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muscovites? didn't i get them surgically removed?
a dispatch from the land of vodka and, well, vodka
by adam kraemer (@DryWryBred)
2.9.01
humor


So my company sent me to Moscow last week. No, it wasn't as a punishment. I don't think.

Actually, it was so cool, so much fun, and such a rare thing to do, that I want to go back tomorrow. Really. I also visited London, and that was great, too, but people do that all the time. I don't think I know anyone my age who's ever visited Moscow (except my friend Doug who lives there, but expatriates don't really count as "visiting.")

Anyway, it occurred to me that to most Americans, Moscow (and Russia, by extension) is a complete mystery. We picture it as snowy and gray, but we don't really know the people or that much of the culture. For years, Russia was "the enemy." The less known about its people, the better, right? Well, no. Here, for those who care, is a short list of things I learned about Moscow:

1) The Cyrillic alphabet is only sort of like the Roman alphabet. It's got elements of the Greek alphabet (Ï is a "p" sound) and elements that I personally believe must come directly from Satan himself (Æ is "zh" and Ù is "shch"). The funny thing is that I was actually getting pretty good at reading the silly language right before I left. You can always tell in Russia if someone's bothered to learn anything about the culture before visiting by the way he pronounces "ÐÅÑÒÎÐÀÍ" - Russians either get a big laugh or a good target out of anyone who doesn't pronounce it "restaran" (as in "restaurant.")

Oh, and for those of you who were always curious, ÊÎÍÖÅPÒ is loosely pronounced "concert," not "cohuept" or whatever else you thought it was when Billy Joel released the album.

2) The weather is not always cold and snowy. Sometimes it's cold and sunny.

Actually, it was funny; the second day I was there, the temperature was just above freezing and there was not a cloud in the sky. One of the women in my office actually commented that it looked and "smelled" like springtime. I really like that.

Doug commented that winter was actually his favorite season there because you don't get rain (spring and fall) or flies (summer.) I can see how crisp, clear days would be preferable. Plus, it encourages everyone to drink more, which brings me to my next point.

3) Russian women are hot. Very hot.

I know the prevailing image of a Russian woman is a weight-lifting, testosterone-fueled she-man, but it's just not the case. Most of the women I met and saw in Russia looked closer to the Soviet agents in Spies Like Us than they did Magnus Ver Magnusson.

The thing that I felt about Russians, in general, was that they have been so shaken up by the vast changes that they, as a people, have undergone in the past century, they're partying like there's no tomorrow, because, in truth, they can't be sure that there will be. As a result, there are very few laws in Russia, as far as vice goes. The drinking age is practically nonexistent, the age of sexual consent is 16, and prostitution is not illegal. It's like they're taking advantage of their new freedoms every night because they might wake up the next day to find that there's been another coup and they're no longer allowed to have fun.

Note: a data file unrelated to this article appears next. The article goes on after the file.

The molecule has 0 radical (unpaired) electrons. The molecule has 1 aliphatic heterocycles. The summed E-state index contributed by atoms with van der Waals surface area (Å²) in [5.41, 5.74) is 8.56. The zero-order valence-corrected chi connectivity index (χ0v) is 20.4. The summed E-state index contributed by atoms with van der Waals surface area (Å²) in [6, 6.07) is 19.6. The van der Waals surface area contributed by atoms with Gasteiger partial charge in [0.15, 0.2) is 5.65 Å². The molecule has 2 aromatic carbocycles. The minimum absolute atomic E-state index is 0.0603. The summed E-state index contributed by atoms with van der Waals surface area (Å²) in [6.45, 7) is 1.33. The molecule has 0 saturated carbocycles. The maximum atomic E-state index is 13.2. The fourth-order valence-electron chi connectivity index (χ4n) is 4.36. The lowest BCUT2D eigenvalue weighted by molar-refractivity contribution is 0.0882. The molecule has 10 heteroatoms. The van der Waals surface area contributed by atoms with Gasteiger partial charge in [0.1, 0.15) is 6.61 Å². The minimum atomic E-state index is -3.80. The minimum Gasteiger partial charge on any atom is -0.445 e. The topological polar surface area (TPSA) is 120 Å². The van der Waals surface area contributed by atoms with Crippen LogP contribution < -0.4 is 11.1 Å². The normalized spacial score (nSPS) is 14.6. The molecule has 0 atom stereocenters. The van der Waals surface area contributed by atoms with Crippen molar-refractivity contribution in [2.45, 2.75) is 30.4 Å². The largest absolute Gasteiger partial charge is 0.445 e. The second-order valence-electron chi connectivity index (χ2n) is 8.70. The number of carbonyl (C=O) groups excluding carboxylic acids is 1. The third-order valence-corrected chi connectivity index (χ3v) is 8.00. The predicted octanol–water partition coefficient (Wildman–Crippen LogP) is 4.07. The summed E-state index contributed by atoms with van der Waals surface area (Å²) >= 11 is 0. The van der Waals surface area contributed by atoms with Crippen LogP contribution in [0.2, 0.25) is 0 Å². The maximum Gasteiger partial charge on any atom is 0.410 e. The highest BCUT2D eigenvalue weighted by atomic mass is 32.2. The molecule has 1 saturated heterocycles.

Before I go any further, let me just state for the record that many of the Russian women I met, like my new friend Elena, were not only pretty, but very smart and respectable. They're just not as much fun to talk about in a column like this.

And it's not just that a lot of Russian girls are attractive alcoholics. They can also get really slutty.

I really do have total respect for all of the women I met in Russia, but I gotta tell you, the women's movement hasn't quite exploded in their corner of the world yet (or other parts of Europe, for that matter). Example: there's a bar in Moscow called "The Hungry Duck" (you can actually visit the web site at www.hungryduck.com). The deal with this establishment is that from 9pm-11pm only women are allowed in. Once inside, they are treated to an all-nude male review and they drink like it's going out of style. At 11, the strip show stops (or at least women join the men on stage) and guys are allowed in. To a bar full of drunk, horny women. Now don't feel bad for these girls - they know what's going to happen and they know why they're there. But to have a place that actually came up with such an insidious plan for making it really easy for guys to get laid - that's Moscow.

4) There are a surprising number of people who don't speak any English at all.

Only one out of the ten taxi drivers I had spoke more than "You - taxi?" and "Good." Perhaps "thank you," but I knew how to say that in Russian ("spahseeba"), so it was sort of unnecessary.

It's not just old men in gypsy cabs, though. Friday night, I was taken to a bar by a couple of the people in my office. We were meeting up with another girl who was friends with one of my co-workers. This girl happened to have been granted her divorce that day, and she happened to be going out of her way to get really, really drunk. "Good for her," I thought.

The problem was, I was warned in advance, that she, a 20-something-year-old girl, spoke no English. The entire night's conversation consisted of her saying something which would have to be translated to me, followed by my response which had to be translated to her. Not optimal circumstances.

Apparently it's not totally uncommon, even for younger Russians, to speak only Russian. I was surprised.